Timely Topic: UT Dallas Researchers Design New Tools To Fight Breast Cancer
October is Breast Cancer Awareness Month
One in 8 women in the U.S. will develop breast cancer during their lifetime, and more than 40,000 die from the disease annually, according to the Centers for Disease Control and Prevention.
Early detection and effective treatment are the keys to preventing deaths. Advances by University of Texas at Dallas researchers on multiple fronts show promise for helping detect and monitor the disease more accurately, better assessing women’s risk and attacking treatment-resistant tumors.
UT Dallas engineers are applying artificial intelligence (AI) to imaging technologies to develop advanced tools to identify cancer cells, including noninvasive methods that do not expose patients to radiation or contrast agents.
Hyperspectral imaging (HSI), for example, has the potential to help doctors identify cancerous cells with more accuracy. HSI, originally used in satellite imagery, examines cells under ultraviolet and near-infrared lights at micrometer resolution, producing spectral images as unique as fingerprints. UT Dallas researchers have combined HSI with deep learning, a machine learning technique, to compare images automatically with others in an extensive database and help doctors distinguish between normal and cancerous cells.
After publishing research in 2019 that demonstrated the technology could detect cancer cells in head and neck cancer surgery patients, Dr. Baowei Fei, professor of bioengineering, and his team recently applied the technique to breast cancer. They presented their study at the International Society for Optics and Photonics (SPIE) conference in February in Houston.
“If we have a large database that knows what is normal tissue and what is cancerous tissue, then we can train our system to learn the features of the spectra and predict whether a sample is cancerous or not,” said Fei, the Cecil H. and Ida Green Chair in Systems Biology Science in the Erik Jonsson School of Engineering and Computer Science. He has a joint appointment as a professor of radiology at UT Southwestern Medical Center.
The research was funded in part by the Cancer Prevention and Research Institute of Texas (CPRIT).
AI and Mammograms
Researchers in the Jonsson School’s Quality of Life Technology Labs have built an AI system that can scan volumes of mammograms and accurately identify cancer as well as determine breast density. They presented research on using AI to predict breast density in July at the 42nd annual International Conference of the IEEE Engineering in Medicine and Biology Society and published a study about their approach to scan mammograms in the April 2019 issue of Computers in Biology and Medicine.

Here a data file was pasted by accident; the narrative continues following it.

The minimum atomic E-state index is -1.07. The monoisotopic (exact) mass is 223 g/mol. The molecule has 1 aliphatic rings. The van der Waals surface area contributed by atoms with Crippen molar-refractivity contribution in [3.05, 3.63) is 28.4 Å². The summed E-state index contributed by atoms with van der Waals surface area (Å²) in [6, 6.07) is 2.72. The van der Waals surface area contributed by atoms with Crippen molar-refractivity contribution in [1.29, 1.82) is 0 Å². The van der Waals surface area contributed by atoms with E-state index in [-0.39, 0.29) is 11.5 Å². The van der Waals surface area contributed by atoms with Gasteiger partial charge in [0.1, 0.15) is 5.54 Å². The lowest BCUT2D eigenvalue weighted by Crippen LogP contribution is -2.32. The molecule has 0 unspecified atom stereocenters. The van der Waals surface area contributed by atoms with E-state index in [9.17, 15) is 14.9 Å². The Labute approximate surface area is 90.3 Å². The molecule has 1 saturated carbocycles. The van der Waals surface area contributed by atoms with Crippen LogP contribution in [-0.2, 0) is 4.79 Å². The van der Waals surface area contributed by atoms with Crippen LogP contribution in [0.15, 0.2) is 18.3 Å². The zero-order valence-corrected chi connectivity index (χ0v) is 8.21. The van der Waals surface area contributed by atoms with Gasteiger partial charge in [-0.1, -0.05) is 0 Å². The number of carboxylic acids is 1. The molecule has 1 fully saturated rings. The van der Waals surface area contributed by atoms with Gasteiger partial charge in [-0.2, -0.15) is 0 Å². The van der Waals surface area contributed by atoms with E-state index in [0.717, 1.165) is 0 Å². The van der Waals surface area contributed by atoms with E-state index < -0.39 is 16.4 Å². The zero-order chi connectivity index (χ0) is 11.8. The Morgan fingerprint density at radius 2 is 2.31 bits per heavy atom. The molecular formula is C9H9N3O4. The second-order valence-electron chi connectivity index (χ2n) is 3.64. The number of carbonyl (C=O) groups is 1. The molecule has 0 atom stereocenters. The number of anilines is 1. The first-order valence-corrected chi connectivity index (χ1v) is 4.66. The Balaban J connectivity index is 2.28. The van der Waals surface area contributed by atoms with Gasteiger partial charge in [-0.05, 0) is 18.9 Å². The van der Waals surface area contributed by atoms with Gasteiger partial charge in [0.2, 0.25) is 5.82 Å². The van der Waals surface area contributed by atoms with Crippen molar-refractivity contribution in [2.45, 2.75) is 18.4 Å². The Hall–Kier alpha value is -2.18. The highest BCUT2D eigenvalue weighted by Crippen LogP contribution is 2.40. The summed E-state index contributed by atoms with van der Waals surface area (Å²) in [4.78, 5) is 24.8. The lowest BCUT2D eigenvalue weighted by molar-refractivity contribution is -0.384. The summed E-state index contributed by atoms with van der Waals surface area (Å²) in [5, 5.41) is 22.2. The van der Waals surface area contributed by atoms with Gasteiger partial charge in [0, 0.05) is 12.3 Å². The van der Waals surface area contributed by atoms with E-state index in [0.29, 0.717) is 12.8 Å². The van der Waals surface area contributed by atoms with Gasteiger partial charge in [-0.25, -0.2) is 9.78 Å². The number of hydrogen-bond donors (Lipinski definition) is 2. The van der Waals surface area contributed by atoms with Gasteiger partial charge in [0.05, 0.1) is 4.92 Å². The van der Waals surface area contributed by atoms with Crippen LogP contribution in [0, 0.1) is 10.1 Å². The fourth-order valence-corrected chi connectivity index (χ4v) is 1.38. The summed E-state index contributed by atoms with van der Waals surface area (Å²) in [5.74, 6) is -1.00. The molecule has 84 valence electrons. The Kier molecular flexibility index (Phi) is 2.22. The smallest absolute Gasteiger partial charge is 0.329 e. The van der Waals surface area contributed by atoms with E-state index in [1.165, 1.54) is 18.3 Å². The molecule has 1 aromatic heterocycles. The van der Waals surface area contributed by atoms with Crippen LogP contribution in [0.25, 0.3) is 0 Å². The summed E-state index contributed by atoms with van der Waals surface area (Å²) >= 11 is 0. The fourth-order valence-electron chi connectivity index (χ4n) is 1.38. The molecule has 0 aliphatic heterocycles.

“Breast cancer is the second-leading cause of cancer death for women, and there is a shortage of mammography professionals around the world, which threatens the timely care for those affected. Our AI system can help doctors provide timely care more cost effectively,” said Dr. Lakshman Tamil, a professor of electrical and computer engineering and the lab’s director.
Dr. Fatemeh Hassanipour, associate professor of mechanical engineering, and fellow researchers recently built a proof-of-concept computer model of the thermal properties of breast cancer, a critical step toward making digital infrared thermal imaging more useful for monitoring breast cancer.
Her research, conducted with UT Southwestern radiologists, was published June 22 in Nature Research’s Scientific Reports.
Hassanipour’s work is supported by a National Science Foundation Faculty Early Career Development Program (CAREER) award, which she received in 2015 to study the biomechanics of breastfeeding.
“Infrared imaging could potentially provide useful information in a diagnostic setting to radiologists,” Hassanipour said. “We want it to be used like a second device for monitoring tumors.”
Online Risk Assessment
An online tool developed by statisticians in the School of Natural Sciences and Mathematics helps breast cancer patients assess their future risk of getting contralateral breast cancer – the development of cancer in the other, healthy breast. The tool can help doctors determine the best course of action, such as whether to remove the healthy breast.
“This project really shows the important role mathematics and statistics play in areas vital to our everyday lives,” said Dr. Swati Biswas, professor of mathematical sciences. The research was funded by the National Cancer Institute.
Molecule for Treatment-Resistant Cancer
In a paper published in 2017 in the online journal eLife, Ahn and his colleagues describe their approach to designing the molecule as well as experiments that show its effectiveness at stopping the progression of treatment-resistant breast cancer cells in isolation and in an animal model. Funding sources for the research included CPRIT, the National Institutes of Health and The Welch Foundation.
“Eventually we might be able to develop molecules similar to ERX-11 to treat other types of cancer as well,” Ahn said.